This 140-year-old California weekly rents out its building on Airbnb
The extra income helps supplement The Ferndale Enterprise, but the paper's publisher didn't even consider it until a costly First Amendment fight with the fair board.
The Ferndale Enterprise sits on the main street of a small town filled with Victorian houses near California’s redwood forests. The 140-year-old weekly has had many homes in its lifetime, but this is its second stop at 207 Francis St. The Enterprise’s second owner lived and worked here 120 years ago.
A more recent first though, is that you can stay there, too.
Here’s how the listing reads on Airbnb:
Located behind the office of California's smallest weekly newspaper on Ferndale's historic Main St, the 7-room private quarters in a historic Victorian (house is on the National Historic Register, along with Main St., Ferndale) sleeps 4, has a cozy pub and offers a front-row porch to watch the parades pass you by! Prime location! Just steps away from Ferndale’s many restaurants, bars, shops and grocery store. Great hiking nearby. The redwoods are 30 mins away; local beach a 10-minute drive.
Caroline Titus is the Airbnb superhost, and the publisher, owner and staff of the Enterprise, where she’s worked since 1995. She’s also the toilet scrubber and sheet changer for the Airbnb.
Titus has been a journalist since high school. She became an Airbnb host after a long legal battle with the county’s fair association.
Here’s the very short version of what happened: Titus’ husband, Stuart Titus, was fired from his job as the fair association's general manager in 2013 after 22 years. The couple sued, alleging that he lost his job because his employers weren’t happy with his wife’s coverage of the town, including the story of a previous mayor’s DUI. Caroline Titus covered the story, the association tried to subpoena her gynecological records, claiming she’d had an affair and that affected her husband’s performance at work. In 2016, the couple received a $150,000 settlement from the association and Caroline Titus won freedom of information awards from SPJ Norcal, the California News Publishers Association and a Free Speech and Open Government Award from the First Amendment Coalition.
Here’s how FAC sums it all up:
“This one-woman newsroom has carried on an 18-month battle with the Humboldt County Fair Association over disclosure of financial records. Even before the records dispute, her husband, Stuart Titus, the association’s general manager, faced mounting pressure from the Fair Board to suppress the Enterprise’s coverage–a demand he refused, costing him his job.”
This leads us back to that Airbnb.
In 2014, after her husband lost his job and health insurance and with two of three kids in college, the couple sold their home and moved into the back of Victorian that housed The Ferndale Enterprise. In 2015, Titus started renting the living quarters out on Airbnb, touting the unique location and the old-timey newspaper charm.
The couple converted a 150-square-foot laundry room into a separate space where they stay when guests arrive. Those guests get their names printed under the masthead of the weekly, which comes out on Thursdays, and, if they’re interested, a sense of what it’s like to be a journalist these days.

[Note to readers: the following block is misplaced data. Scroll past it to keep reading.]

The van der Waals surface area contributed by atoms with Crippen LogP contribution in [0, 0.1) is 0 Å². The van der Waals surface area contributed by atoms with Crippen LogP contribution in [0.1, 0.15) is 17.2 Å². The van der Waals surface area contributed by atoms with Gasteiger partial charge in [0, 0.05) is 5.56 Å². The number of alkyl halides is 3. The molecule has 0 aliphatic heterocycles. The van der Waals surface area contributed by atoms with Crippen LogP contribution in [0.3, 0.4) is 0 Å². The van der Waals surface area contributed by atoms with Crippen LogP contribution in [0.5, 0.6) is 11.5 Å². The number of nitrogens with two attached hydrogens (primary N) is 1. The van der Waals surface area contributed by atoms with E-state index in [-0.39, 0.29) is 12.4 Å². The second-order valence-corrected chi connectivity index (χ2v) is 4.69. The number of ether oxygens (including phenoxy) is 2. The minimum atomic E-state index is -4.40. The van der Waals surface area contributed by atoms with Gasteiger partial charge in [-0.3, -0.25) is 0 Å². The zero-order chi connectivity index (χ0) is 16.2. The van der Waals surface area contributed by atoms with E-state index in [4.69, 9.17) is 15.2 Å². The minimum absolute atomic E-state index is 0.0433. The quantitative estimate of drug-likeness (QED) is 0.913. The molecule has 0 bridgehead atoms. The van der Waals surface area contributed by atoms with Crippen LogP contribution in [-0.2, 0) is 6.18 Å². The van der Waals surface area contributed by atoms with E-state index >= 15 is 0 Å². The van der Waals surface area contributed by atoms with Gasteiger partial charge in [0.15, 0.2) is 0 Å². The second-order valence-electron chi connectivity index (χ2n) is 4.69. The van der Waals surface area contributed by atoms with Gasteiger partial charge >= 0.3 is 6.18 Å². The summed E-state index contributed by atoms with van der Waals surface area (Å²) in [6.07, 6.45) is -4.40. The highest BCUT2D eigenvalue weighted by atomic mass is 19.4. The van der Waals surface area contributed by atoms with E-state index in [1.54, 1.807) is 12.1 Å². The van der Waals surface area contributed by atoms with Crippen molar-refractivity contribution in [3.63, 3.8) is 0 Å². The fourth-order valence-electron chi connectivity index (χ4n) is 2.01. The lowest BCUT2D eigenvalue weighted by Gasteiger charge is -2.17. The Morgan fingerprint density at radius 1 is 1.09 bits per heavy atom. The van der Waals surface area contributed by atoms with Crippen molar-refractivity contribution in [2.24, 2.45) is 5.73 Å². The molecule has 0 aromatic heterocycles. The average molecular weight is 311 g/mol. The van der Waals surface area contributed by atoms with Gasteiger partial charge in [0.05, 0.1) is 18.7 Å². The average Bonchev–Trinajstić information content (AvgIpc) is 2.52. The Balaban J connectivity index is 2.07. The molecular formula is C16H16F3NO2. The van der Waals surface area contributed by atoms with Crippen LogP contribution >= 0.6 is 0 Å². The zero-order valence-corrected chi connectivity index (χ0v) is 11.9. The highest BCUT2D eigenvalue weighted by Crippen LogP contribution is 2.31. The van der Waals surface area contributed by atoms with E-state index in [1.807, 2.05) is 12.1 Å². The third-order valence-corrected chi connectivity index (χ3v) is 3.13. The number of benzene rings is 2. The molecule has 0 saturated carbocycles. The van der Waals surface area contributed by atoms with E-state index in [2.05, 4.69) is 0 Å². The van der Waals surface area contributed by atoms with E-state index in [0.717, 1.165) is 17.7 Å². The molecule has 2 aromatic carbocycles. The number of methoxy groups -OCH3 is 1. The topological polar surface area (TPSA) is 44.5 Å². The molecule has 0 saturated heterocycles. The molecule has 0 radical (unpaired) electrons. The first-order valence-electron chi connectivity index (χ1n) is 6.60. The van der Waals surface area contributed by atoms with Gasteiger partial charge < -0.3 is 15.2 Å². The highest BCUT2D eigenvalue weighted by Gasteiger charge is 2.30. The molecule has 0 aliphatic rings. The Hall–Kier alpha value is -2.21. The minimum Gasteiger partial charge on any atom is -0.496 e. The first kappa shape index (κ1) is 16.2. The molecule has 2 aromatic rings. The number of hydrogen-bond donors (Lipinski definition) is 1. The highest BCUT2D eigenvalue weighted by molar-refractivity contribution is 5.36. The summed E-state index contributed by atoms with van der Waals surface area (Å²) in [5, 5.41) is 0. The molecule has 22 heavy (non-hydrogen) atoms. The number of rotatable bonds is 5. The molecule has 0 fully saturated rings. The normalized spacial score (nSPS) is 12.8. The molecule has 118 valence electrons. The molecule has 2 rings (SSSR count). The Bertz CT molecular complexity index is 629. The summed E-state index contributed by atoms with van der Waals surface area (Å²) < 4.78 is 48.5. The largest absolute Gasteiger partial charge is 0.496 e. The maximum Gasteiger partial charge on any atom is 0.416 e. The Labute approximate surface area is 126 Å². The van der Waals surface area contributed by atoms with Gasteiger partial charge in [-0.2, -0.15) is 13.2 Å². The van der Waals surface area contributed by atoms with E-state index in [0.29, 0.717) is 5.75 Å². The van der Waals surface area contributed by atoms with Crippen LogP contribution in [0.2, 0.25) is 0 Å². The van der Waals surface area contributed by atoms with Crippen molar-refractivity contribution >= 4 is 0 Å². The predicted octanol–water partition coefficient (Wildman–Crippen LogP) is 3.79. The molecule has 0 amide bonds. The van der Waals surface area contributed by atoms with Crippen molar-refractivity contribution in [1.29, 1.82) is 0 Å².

“We’ve had a lot of First Amendment driveway discussions,” Titus said, “and conversations about what is going on nationally. Our story resonates now because we’ve been the enemy of the people for far longer than Jim Acosta and Don Lemon.”
The Enterprise joined more than 400 newspapers last week that published editorials on press freedom. Titus’ advice to other journalists: Toughen up.
“All small newspaper editors have been doing this for a long time and have had to deal with all sorts of ‘enemy of the people,’ all in a fishbowl in very small markets.”
You gotta keep at it, she said. And these days, you gotta get creative.
No one is knocking on her door asking to buy the weekly, but Titus feels like she has an obligation to keep going. The newsroom building’s Airbnb, and a converted barn behind it, offer supplemental income, Titus said, “in a time of declining advertising, declining everything.”
The Enterprise isn’t the only newsroom that’s getting creative about funding. The Seattle Times has turned to community and national foundations and raised more than $4 million to cover education, transportation and homelessness. And as employees at the Los Angeles Times’ Community Newspapers face paying for costly parking while on the job, the Times’ Guild held a bake sale to support them and launched a GoFundMe.
“Newspapers all over the nation are struggling, and I think that a lot of people are doing extra things in this time and age to keep the presses going,” Titus said. “Whether it’s this situation or other situations, people should be very thankful that in our democracy, we have freedom of the press and journalists willing to work this hard and stay the course.”
In Ferndale, the extra work is also, surprisingly, a really positive experience for Titus. She gets to share her town with visitors. The $175-a-night rental gets great reviews. And she faces no trolls and no threats for this work.
“It’s a hell of a lot easier to clean toilets and make some beds up and host people than it is to put out a weekly newspaper,” she said.
But, for now, doing one means she gets to keep doing the other.